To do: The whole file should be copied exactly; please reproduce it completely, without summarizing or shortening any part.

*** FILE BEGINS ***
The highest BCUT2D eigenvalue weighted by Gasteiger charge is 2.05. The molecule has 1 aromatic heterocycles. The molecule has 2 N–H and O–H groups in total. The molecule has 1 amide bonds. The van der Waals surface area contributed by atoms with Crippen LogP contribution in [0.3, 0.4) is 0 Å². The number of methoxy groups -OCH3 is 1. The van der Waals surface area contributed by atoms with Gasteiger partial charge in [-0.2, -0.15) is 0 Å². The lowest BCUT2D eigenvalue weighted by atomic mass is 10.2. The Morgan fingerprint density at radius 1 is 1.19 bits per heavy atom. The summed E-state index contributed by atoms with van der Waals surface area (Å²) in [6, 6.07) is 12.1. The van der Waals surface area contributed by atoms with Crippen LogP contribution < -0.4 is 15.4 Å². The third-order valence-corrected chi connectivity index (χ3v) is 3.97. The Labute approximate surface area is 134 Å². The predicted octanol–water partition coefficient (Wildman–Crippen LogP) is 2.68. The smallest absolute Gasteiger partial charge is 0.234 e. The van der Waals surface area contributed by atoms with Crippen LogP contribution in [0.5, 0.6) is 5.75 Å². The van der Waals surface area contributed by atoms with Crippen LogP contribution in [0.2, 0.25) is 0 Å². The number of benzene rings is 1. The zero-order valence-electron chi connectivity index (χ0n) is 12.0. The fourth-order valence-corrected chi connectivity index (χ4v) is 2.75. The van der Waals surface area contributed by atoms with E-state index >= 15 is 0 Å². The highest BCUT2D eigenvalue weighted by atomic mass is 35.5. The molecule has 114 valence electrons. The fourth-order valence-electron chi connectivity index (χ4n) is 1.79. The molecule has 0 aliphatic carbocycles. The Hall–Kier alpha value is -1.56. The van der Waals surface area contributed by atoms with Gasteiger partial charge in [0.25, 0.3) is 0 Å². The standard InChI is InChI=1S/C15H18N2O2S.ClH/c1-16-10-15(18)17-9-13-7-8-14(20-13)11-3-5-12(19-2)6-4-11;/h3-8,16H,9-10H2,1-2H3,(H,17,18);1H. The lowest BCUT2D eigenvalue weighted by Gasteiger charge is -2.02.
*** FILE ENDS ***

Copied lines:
The highest BCUT2D eigenvalue weighted by Gasteiger charge is 2.05. The molecule has 1 aromatic heterocycles. The molecule has 2 N–H and O–H groups in total. The molecule has 1 amide bonds. The van der Waals surface area contributed by atoms with Crippen LogP contribution in [0.3, 0.4) is 0 Å². The number of methoxy groups -OCH3 is 1. The van der Waals surface area contributed by atoms with Gasteiger partial charge in [-0.2, -0.15) is 0 Å². The lowest BCUT2D eigenvalue weighted by atomic mass is 10.2. The Morgan fingerprint density at radius 1 is 1.19 bits per heavy atom. The summed E-state index contributed by atoms with van der Waals surface area (Å²) in [6, 6.07) is 12.1. The van der Waals surface area contributed by atoms with Crippen LogP contribution < -0.4 is 15.4 Å². The third-order valence-corrected chi connectivity index (χ3v) is 3.97. The Labute approximate surface area is 134 Å². The predicted octanol–water partition coefficient (Wildman–Crippen LogP) is 2.68. The smallest absolute Gasteiger partial charge is 0.234 e. The van der Waals surface area contributed by atoms with Crippen LogP contribution in [0.5, 0.6) is 5.75 Å². The van der Waals surface area contributed by atoms with Crippen LogP contribution in [0.2, 0.25) is 0 Å². The number of benzene rings is 1. The zero-order valence-electron chi connectivity index (χ0n) is 12.0. The fourth-order valence-corrected chi connectivity index (χ4v) is 2.75. The van der Waals surface area contributed by atoms with E-state index >= 15 is 0 Å². The highest BCUT2D eigenvalue weighted by atomic mass is 35.5. The molecule has 114 valence electrons. The fourth-order valence-electron chi connectivity index (χ4n) is 1.79. The molecule has 0 aliphatic carbocycles. The Hall–Kier alpha value is -1.56. The van der Waals surface area contributed by atoms with Gasteiger partial charge in [0.25, 0.3) is 0 Å². The standard InChI is InChI=1S/C15H18N2O2S.ClH/c1-16-10-15(18)17-9-13-7-8-14(20-13)11-3-5-12(19-2)6-4-11;/h3-8,16H,9-10H2,1-2H3,(H,17,18);1H. The lowest BCUT2D eigenvalue weighted by Gasteiger charge is -2.02.